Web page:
899 F.2d 1222
Courtney I. SAUNDERS, Plaintiff Counter Defendant-Appellant,
Leslie J. SLADE, Defendant Counter Plaintiff-Appellee,
Doris J. Slade, Defendant.
United States Court of Appeals, Sixth Circuit.
April 11, 1990.
NOTICE: Sixth Circuit Rule 24(c) states that citation of unpublished dispositions is disfavored except for establishing res judicata, estoppel, or the law of the case and requires service of copies of cited unpublished dispositions of the Sixth Circuit.
Before RALPH B. GUY, Jr. and ALAN E. NORRIS, Circuit Judges; and CONTIE, Senior Circuit Judge.
Courtney I. Saunders, a pro se Illinois prisoner, appeals the district court's denial of his motion for relief from the court's dismissal of his diversity complaint filed pursuant to 28 U.S.C. Sec. 1331. The case has been referred to a panel of the court pursuant to Rule 9(a), Rules of the Sixth Circuit. Upon examination of the record and briefs, this panel unanimously agrees that oral argument is not needed. Fed.R.App.P. 34(a).
On October 11, 1985, Saunders (formerly a New York resident) filed this replevin action in the District Court for the Southern District of New York against the defendant Michigan residents alleging that they wrongfully detained his personal property. He sought monetary relief. Defendants filed a counterclaim for $2000 to cover the costs of storing Saunder's belongings.
The case was ultimately transferred to the District Court for the Western District of Michigan. On January 4, 1988, the district court entered default judgment against Saunders and dismissed the action with prejudice as a sanction for Saunder's failure to attend a status conference and prepare a joint status report as required by Fed.R.Civ.P. 16. The court also awarded defendants $2000 on their counterclaim. On February 14, 1989, Saunders filed the instant motion for relief from judgment pursuant to Fed.R.Civ.P. 60(b)(1)(3) and (6) arguing that the dismissal should be set aside because he did not receive notice of the status conference because the court had been sending its correspondence to the wrong address. The district court denied the motion finding that it was not filed within a reasonable time after entry of the judgment, and that any resultant injustice was attributable to Saunder's own inexcusable neglect.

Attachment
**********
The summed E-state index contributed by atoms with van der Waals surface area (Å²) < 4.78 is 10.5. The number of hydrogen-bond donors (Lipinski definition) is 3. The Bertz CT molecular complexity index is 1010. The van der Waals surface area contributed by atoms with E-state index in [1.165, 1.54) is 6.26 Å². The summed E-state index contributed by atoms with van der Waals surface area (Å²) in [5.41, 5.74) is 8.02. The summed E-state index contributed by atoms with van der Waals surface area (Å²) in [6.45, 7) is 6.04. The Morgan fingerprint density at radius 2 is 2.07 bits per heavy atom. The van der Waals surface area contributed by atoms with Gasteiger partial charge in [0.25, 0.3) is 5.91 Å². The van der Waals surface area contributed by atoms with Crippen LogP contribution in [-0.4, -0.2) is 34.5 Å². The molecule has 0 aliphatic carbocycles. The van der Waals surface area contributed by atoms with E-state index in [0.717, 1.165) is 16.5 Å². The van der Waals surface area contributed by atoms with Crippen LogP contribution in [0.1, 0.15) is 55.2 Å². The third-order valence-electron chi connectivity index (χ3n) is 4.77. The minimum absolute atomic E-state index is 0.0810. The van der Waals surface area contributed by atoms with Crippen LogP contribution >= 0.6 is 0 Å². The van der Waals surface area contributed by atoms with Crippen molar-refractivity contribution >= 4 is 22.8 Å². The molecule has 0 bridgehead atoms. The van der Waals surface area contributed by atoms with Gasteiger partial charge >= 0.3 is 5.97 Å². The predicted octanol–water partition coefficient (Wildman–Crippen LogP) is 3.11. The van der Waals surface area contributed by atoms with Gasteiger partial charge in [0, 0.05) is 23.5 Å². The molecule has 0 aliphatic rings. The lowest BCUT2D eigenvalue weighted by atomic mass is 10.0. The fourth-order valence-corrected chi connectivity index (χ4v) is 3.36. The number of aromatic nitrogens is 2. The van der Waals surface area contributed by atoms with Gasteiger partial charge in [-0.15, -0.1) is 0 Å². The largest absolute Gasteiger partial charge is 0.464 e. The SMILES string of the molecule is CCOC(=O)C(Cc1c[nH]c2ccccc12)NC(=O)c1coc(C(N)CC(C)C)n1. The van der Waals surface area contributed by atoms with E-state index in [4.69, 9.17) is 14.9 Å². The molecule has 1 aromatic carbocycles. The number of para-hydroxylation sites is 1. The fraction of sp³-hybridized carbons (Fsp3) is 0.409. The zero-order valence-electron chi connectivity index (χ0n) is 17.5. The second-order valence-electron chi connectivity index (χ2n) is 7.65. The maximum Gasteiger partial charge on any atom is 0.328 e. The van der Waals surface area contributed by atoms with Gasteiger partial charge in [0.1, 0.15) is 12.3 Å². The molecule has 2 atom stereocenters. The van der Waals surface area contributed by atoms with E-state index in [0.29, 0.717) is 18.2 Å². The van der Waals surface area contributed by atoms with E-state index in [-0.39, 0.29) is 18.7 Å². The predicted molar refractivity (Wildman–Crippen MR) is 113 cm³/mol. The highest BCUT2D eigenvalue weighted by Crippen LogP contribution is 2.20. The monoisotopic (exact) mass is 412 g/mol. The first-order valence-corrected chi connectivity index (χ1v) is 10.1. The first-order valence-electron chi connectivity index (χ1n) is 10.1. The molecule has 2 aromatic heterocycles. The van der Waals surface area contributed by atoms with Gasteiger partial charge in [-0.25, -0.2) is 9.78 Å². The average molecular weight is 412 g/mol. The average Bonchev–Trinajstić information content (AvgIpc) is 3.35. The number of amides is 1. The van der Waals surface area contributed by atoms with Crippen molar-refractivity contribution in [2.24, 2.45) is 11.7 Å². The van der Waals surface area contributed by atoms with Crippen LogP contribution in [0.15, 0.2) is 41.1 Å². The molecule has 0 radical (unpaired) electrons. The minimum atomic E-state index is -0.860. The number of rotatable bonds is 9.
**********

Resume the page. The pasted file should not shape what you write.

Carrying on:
Upon review, we conclude the district court did not abuse its discretion in denying the motion. See Peake v. First Nat'l Bank and Trust Co., 717 F.2d 1016, 1020 (6th Cir.1983); Bank of Montreal v. Olafsson, 648 F.2d 1078, 1079 (6th Cir.) (per curiam), cert. denied, 454 U.S. 1084 (1981). In support of his motion, Saunders argued that the original dismissal was improper because he did not receive copies of any papers filed with the court after July 29, 1986, including the notice of the status conference.
Saunders would not be entitled to relief under Rule 60(b)(1) because his motion was not filed within thirty days after entry of judgment. See Barrier v. Beaver, 712 F.2d 231, 234 (6th Cir.1983) (a motion based upon legal error under Rule 60(b)(1) must be brought within the time period allowed for appeal under Fed.R.App.P. 4(a)). Nor would Saunders be entitled to relief under Rule 60(b)(3) or (6) because Saunders failed to show that defendants perpetrated a fraud upon the court, or that this case presented exceptional circumstances. In fact, Saunders did not keep the court informed of his current address, nor did he advise the court that during the time period in question he went by three different aliases. Under the circumstances, it is not surprising that Saunders encountered difficulties in receiving his mail. We conclude that Saunders failed to sustain his burden of bringing himself within the provisions of Rule 60(b). See In re Salem Mortgage Co., 791 F.2d 456, 459 (6th Cir.1986).
Accordingly, the district court's judgment is hereby affirmed pursuant to Rule 9(b)(5), Rules of the Sixth Circuit.